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Women Are Better Diplomats

From Wikipedia, the free encyclopedia

Women Are Better Diplomats
Directed byGeorg Jacoby
Screenplay byKarl Georg Külb
Story byKarl Georg Külb
Based ona novel
by Hans Flemming
Produced byMax Pfeiffer
CinematographyKonstantin Irmen-Tschet
Alexander von Lagorio
Edited byErich Kobler
Margret Noell
Music byFranz Grothe
Willy Dehmel
Distributed byUFA
Release date
  • 31 October 1941 (1941-10-31) (Germany)
Running time
93 minutes
Budget2.4 million ℛ︁ℳ︁
Box office7.9 million ℛ︁ℳ︁

Women Are Better Diplomats (German: Frauen sind doch bessere Diplomaten) is a 1941 German musical comedy film from the Nazi era. Directed by Georg Jacoby and starring Marika Rökk, Willy Fritsch and Aribert Wäscher.[1] It was based on a novel by Hans Flemming. The film was the first German feature film to be made in colour, and was one of the most expensive films produced during the Third Reich. The film met with a positive public response and was among the most popular German films of the early war years.

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A dancer named Marie-Luise Pally is sent on a diplomatic mission to the Frankfurt Parliament in an attempt to stop her uncle's casino in Homburg shutting down. The film is set in the German revolutions of 1848–1849.[2]



The production period for Women Are Better Diplomats was both long and expensive, as the production team encountered various difficulties during the making of the film. It took longer to produce than any other Universum Film AG (Ufa) production,[3] with a gap of more than two years between the start of filming in July 1939 and its debut screening in October 1941.[4] The delays prompted the cast to joke that "When the film is done, the war will be over too".[5][6] These delays also increased the cost of the production. The original budget was 1.45 million ℛ︁ℳ︁,[6] but the final production cost was actually 2.4 million ℛ︁ℳ︁,[7] making it the thirteenth most expensive film produced during the Third Reich.[3]

Many of the delays in production stemmed from the fact that Women Are Better Diplomats was the first German feature film to be shot in colour.[8] The colour process used was Agfacolor, which had recently been developed as a German alternative to Technicolor.[9] As filming in Agfacolor was still new, frequent improvements were made to the process during the film's production, prompting the re-shooting of scenes to enhance the reproduction of colours. Lead actress Marika Rökk recalled that "If we thought we had finished a scene, some revoltingly gifted technician would come up with an idea for improving it".[5] Outdoor scenes were particularly problematic: one dance scene filmed in Babelsberg Park, for example, had to be re-filmed a number of times due to the grass appearing as blue or red rather than green, depending on the sun's position.[10]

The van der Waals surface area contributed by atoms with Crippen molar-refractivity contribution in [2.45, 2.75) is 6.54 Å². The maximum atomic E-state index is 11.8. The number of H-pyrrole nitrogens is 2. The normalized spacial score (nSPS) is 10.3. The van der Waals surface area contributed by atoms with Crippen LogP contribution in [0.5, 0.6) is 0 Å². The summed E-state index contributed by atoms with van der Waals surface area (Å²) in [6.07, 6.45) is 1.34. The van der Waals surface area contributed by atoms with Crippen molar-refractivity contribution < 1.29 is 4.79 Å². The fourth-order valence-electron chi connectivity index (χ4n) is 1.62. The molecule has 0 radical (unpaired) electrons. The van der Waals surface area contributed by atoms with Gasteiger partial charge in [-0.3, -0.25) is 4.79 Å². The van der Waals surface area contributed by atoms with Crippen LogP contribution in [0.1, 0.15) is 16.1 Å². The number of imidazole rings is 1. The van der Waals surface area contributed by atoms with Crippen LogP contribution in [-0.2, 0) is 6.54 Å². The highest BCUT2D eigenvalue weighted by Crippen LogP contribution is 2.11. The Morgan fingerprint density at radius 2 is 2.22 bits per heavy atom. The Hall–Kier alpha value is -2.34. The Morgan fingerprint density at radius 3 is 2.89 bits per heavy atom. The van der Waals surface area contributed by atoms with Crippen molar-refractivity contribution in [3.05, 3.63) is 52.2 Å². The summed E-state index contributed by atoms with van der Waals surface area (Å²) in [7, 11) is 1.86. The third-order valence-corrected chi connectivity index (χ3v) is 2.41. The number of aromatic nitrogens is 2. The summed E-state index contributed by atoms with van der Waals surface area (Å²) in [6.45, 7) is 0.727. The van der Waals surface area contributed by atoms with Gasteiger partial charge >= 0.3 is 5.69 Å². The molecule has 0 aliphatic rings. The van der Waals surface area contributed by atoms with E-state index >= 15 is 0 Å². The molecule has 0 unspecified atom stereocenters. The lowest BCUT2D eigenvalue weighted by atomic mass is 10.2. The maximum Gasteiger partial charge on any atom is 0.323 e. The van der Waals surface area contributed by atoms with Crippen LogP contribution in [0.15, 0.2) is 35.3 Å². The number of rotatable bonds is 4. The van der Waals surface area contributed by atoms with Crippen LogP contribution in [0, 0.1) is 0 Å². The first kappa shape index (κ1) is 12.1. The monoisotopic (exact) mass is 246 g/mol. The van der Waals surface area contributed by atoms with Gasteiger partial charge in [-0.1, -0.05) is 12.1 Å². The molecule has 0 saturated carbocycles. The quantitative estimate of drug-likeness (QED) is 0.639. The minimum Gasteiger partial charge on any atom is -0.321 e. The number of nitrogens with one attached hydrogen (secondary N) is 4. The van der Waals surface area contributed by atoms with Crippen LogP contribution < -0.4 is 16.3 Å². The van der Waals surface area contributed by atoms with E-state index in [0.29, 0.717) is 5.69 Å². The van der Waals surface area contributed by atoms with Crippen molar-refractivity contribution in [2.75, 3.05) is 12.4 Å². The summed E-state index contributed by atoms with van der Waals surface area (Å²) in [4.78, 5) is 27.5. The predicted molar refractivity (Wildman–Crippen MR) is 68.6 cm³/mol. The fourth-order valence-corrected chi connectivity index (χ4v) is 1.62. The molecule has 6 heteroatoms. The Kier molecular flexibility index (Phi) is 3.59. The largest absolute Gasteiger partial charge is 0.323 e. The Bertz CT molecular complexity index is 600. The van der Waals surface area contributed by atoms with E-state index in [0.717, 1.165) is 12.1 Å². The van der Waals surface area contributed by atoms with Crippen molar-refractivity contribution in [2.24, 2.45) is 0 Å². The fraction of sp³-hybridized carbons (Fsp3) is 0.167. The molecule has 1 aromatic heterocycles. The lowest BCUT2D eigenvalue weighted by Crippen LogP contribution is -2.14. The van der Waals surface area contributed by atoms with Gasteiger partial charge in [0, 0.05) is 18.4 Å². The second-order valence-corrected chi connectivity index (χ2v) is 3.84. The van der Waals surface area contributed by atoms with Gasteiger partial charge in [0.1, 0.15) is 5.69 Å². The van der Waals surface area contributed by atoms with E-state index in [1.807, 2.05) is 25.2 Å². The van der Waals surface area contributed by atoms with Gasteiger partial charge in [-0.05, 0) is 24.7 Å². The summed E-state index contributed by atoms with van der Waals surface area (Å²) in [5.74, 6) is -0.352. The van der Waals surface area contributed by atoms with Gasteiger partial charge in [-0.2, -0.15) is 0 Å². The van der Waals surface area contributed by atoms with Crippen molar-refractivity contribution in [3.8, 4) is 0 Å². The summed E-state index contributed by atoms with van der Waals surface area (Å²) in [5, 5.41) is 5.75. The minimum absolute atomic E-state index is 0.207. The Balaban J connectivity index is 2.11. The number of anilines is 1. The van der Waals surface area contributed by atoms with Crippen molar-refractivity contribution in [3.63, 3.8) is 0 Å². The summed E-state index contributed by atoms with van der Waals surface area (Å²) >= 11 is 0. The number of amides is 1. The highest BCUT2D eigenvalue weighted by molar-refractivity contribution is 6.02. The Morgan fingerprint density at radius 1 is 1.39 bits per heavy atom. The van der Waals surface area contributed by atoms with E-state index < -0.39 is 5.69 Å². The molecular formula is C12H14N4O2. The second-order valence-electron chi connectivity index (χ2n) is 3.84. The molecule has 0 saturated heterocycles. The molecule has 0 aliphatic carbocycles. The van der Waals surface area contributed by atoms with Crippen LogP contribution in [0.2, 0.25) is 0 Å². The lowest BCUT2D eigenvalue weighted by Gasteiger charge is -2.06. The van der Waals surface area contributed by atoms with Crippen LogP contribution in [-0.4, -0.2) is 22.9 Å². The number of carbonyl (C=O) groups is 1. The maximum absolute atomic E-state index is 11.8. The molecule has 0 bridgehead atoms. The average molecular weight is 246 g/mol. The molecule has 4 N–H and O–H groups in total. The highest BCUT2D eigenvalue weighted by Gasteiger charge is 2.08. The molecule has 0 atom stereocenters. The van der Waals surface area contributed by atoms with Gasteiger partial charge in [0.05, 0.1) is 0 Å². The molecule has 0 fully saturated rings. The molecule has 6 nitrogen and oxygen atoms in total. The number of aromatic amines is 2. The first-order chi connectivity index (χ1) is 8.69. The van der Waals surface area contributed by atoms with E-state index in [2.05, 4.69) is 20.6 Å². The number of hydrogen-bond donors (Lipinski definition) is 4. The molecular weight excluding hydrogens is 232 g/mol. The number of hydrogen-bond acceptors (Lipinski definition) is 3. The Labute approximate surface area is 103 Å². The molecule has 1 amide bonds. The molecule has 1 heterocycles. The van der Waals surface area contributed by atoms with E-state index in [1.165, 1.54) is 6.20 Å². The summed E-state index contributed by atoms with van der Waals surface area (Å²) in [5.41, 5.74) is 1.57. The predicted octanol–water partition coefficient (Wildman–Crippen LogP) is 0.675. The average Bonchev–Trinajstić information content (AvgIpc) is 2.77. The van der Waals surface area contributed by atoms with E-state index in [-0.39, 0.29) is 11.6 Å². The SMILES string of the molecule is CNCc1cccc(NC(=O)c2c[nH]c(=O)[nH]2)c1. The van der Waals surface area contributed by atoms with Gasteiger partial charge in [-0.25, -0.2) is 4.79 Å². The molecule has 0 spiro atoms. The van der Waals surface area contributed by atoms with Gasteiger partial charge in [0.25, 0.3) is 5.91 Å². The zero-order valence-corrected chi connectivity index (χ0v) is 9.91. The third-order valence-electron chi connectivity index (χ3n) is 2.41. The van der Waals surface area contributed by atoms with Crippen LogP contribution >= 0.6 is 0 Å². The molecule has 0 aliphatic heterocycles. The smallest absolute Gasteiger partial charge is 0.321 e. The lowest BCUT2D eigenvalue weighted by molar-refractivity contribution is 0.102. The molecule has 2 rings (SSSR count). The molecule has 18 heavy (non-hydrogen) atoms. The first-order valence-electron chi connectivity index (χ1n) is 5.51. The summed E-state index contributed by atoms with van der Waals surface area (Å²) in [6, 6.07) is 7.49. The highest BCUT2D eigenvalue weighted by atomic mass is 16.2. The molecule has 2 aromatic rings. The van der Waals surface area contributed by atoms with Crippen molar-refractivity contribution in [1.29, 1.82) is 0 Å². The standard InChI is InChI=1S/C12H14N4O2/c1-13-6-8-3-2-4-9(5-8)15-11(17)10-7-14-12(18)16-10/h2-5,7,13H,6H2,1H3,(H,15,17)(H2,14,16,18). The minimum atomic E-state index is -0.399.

A further 500,000 ℛ︁ℳ︁ was added to the production cost when Karel Štěpánek, who had originally been cast for the part of Oberleutnant Keller, fled to London after the initial conclusion of filming and performed on radio there. This led to him being blacklisted by the Propaganda Ministry, and he had to be replaced by Erich Fiedler, with the relevant scenes being re-shot.[4][6]

The film was one of many musical productions that featured a partnership between director Georg Jacoby and actress Marika Rökk. They had previously worked together on Hot Blood (1936), The Beggar Student (1936), Gasparone (1937) and A Night in May (1938). Jacoby and Rökk married each other in 1940, during the production of Women Are Better Diplomats.[11]

Release and reception

The film's premiere was on 31 October 1941.[5][6] Propaganda Minister Joseph Goebbels was not pleased with the results,[12] but the film met with a positive public response. It was the third most popular film released in Germany between 1940 and 1942, behind Die Grosse Liebe (1942) and Wunschkonzert (1940).[13] In the next three years, the film's takings were around 7.9 million ℛ︁ℳ︁.[5]


  1. ^ "Frauen sind doch bessere Diplomaten". BFI Film & TV Database. British Film Institute. Archived from the original on 7 February 2009. Retrieved 17 November 2012.
  2. ^ Bowker's Complete Video Directory. R R Bowker Publishing. 1993. p. 372. ISBN 9780835237673.
  3. ^ a b Bruns, Nazi Cinema's New Women, p. 101.
  4. ^ a b Kimber, The Ufa Story, p. 426.
  5. ^ a b c d Kimber, The Ufa Story, pp. 303–304.
  6. ^ a b c d Bruns, Nazi Cinema's New Women, p. 103.
  7. ^ Zielinski, Audiovisions, p. 111.
  8. ^ Fox, Filming Women, p. 121.
  9. ^ Cooke, Screening War, p. 294.
  10. ^ Dalichow, Babelsberg, p. 24.
  11. ^ Bock, The Concise Cinegraph, p. 222.
  12. ^ Kater, "Review", p. 403.
  13. ^ Haggith, Holocaust and the Moving Image, p. 83.

External links

This page was last edited on 7 December 2023, at 15:31
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